ONGOING | CKTB's coverage of the St. Catharines CIP decision
St. Catharines city council will not be reopening the debate on a tax rebate application for the former Lincoln Fabrics building in Port Dalhousie.
Last night, council voted on whether or not they would reconsider their decision to deny the CIP to the Port Dalhousie Harbour Club.
According to the city's website, CIP, or Community Improvement Plan, is a city program that offers tax incentives for development projects.
It is a financial incentive program intended to offset a portion of the costs that are incurred by property owners that undertake redevelopment projects.
The vote came short of the two-thirds majority needed to reconsider the decision to deny the rebate: 8 councillors voted for, 5 against.
Mayor Walter Sendzik spoke after the vote, expressing his disappointment at council's decision.
On CKTB, Sendzik spoke with Tom McConnell and echoed his frustrations.
He says council has a responsibility to the corporation to make sure that their processes are fair and transparent.
Sendzik says last night's discussion about the reconsideration was an opportunity to shed more light on the decision they had already made.
If the reconsideration had gone through, Sendzik says it would have let council explain why they approved one CIP (for a neighbouring property development) and not the other.
Without the reconsideration, Sendzik says council looks like they're picking winners and losers.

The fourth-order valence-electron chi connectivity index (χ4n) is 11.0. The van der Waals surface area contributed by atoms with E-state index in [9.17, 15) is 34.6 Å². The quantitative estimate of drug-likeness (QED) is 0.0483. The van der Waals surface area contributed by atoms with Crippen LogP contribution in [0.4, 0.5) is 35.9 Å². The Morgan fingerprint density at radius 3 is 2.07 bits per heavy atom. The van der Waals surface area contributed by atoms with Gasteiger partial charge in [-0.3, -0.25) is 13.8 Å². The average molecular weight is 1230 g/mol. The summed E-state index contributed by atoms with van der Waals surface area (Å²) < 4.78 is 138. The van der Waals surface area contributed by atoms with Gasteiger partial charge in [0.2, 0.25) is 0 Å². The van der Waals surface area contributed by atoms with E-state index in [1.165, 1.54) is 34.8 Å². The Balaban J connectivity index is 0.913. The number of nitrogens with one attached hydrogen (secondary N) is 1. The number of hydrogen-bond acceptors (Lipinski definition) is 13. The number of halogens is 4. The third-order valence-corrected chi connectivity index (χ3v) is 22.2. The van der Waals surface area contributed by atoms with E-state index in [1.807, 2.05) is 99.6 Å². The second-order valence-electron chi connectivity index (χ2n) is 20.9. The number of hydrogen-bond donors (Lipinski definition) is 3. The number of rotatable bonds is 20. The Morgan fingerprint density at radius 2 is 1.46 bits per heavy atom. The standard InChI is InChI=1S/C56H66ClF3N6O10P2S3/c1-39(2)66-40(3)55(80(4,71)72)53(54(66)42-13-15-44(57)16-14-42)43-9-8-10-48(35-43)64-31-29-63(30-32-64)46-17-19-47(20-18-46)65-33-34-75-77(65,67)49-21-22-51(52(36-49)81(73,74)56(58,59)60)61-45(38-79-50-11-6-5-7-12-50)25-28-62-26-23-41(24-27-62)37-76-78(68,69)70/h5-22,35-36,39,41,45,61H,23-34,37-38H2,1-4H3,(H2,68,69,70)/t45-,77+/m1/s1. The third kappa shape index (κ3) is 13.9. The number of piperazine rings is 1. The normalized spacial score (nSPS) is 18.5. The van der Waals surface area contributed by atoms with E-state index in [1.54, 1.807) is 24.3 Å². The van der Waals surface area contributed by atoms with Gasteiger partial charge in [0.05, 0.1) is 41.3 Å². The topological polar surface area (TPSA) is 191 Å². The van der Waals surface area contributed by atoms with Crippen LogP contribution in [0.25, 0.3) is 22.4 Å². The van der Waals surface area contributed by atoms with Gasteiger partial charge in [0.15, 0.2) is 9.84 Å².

Sheldon D. Rosen is President of the Port Dalhousie Harbour Club, which is redeveloping the Lincoln Fabrics building.
In an interview with CKTB, Rosen says the CIP program would be beneficial to the city as a whole.
Rosen says his staff worked with city employees prior to putting shovels in the ground to ensure the project met CIP criteria and they would be eligible.
He says the situation is similar to you buying a house and working out a mortgage with the bank, and then finding out you owe more money at closing time.
The developer says the tax break would have helped 'level the playing field' given the amount of problems they have faced at the site.
Rosen says council just 'doesn't get it'.
President of the Niagara Home Builders Association Tony Alfieri spoke at council, and tells CKTB the decision doesn't make sense since a neighbouring project by Rankin received a tax break.
Alfieri says the councillors that voted against it have diminished the tax dollars that will come into the tax base.
St. Catharines Councillor for Port Dalhousie Bruce Williamson is one of five that voted against reconsidering the CIP for Lincoln Fabrics, and he joins Larry Fedoruk live on air at 5:15pm.
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